• There is no explanation for the dramatic increase in ‘Scholarship funds’ (25K to $149K). The accounting policy for these funds is not disclosed. Why are they a liability? They are not shown separately under ‘Revenue’, so does that mean that they are included in ‘Bequests’ & donations’ received?
    • 73% of revenue came from ‘Bequests & donations received’. Note 1(i) says that ‘Donations are recognized as revenue when received’. Why then is there such a large difference between the accrual ($867K) and cash ($1.01 m) figures for revenue?
    • The existence of a 30-year lease from W.E.C. International is disclosed in Note 17, but the accounts do not mention the financial consequences of this lease.
    • Inventories: still not valued correctly, and Note 6 (the figures) does not match the policy (Note 1).
    • There is still neither a breakup of the $1.07 m of ‘Plant & equipment & Fixtures’, nor an explanation of the distinction between ‘fixtures’ and ‘plant & equipment’.
    • Given that WC is a bible college, is there no library?
    • Several of the usual Notes are missing.

What financial situation was shown in that Report?

  • Last year’s deficit of 23% of revenue was improved dramatically to a surplus of 46%. No explanation is given.
  • Working capital (current assets less current liabilities) is again strongly positive.
  • There is no land and buildings, but long-term liabilities are again zero.

What did the auditor say about the last financial statements?

  • The auditor, Geoffrey V Powell, for Tyndale KSG Pty Limited, gave a ‘clean’ opinion.
  • Before you decide how much comfort to take from this opinion, I suggest that you
    • read again the section ‘Financial Report 2016’ above, and
    • read here and here about audit opinions.

If a charity, is their page on the ACNC Register complete?

  • Yes

Who are the people controlling the organisation?

  • On the website, these people.
  • Which matches the ACNC Register (under ‘Responsible Persons’) except with the addition of Mark Jennings;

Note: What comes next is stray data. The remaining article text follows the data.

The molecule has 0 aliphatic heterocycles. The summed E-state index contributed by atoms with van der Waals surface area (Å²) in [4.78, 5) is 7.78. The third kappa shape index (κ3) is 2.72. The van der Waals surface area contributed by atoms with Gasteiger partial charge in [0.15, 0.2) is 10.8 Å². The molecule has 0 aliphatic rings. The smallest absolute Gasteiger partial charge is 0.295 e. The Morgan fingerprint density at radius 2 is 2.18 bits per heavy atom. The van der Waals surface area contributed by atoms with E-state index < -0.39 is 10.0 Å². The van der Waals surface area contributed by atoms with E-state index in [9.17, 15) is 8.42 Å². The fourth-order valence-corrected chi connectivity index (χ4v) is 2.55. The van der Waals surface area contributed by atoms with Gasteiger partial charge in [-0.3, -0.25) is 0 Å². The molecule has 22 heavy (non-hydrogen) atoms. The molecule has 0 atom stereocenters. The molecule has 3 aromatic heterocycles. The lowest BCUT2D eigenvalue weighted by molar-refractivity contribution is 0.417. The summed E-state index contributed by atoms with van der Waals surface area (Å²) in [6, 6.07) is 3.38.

• Stephen Brown
    • Eleanor Chee
    • Elizabeth Clarke
    • Neville Clarke
    • Denise George
    • Donald George
    • Patricia Harrison
    • Mark Jennings
    • Jae Hyeong Kim
    • Christoph Ochs
    • Stephen Preston
      • The name ‘Stephen Brown’ appears on the register for nine charities. And the register only covers charities, not all not-for-profits, and of course doesn’t include for-profit organisations.  WC’s Stephen Preston is a CEO of a significant organisation and has at least two non-charity directorships; if after eliminating the charities for which he is not a director, you are left with the total being more than a handful, it would be legitimate for you to question whether his ability to discharge his fiduciary responsibilities is threatened.
  • A majority of the directors are staff in the WEC International group (three are WC staff).
  • The board is responsible to the members. With only nine members though [Directors’ Report, page 8 of the Financial Report 2016, the effective situation may be as WC describe it:

To whom is WC accountable?

  • As a charity, to the ACNC.
  • And, as a company, WC is still accountable to ASIC for some things.
  • WC is an Associate member of Missions Interlink. Missions Interlink has an accountability regime.
    • For one opinion on the strength of that accountability, see the section Activities in this review.



  1. The law in this area is not straightforward – is an internet invitation ‘fundraising’ for instance? – and advice varies, so check with the charity before drawing any conclusions.
  2. The lack of payment to most of the staff is probably due to WC’s belief that they are not employees at common law. However, even if this is true, it does not stop the application of taxation law.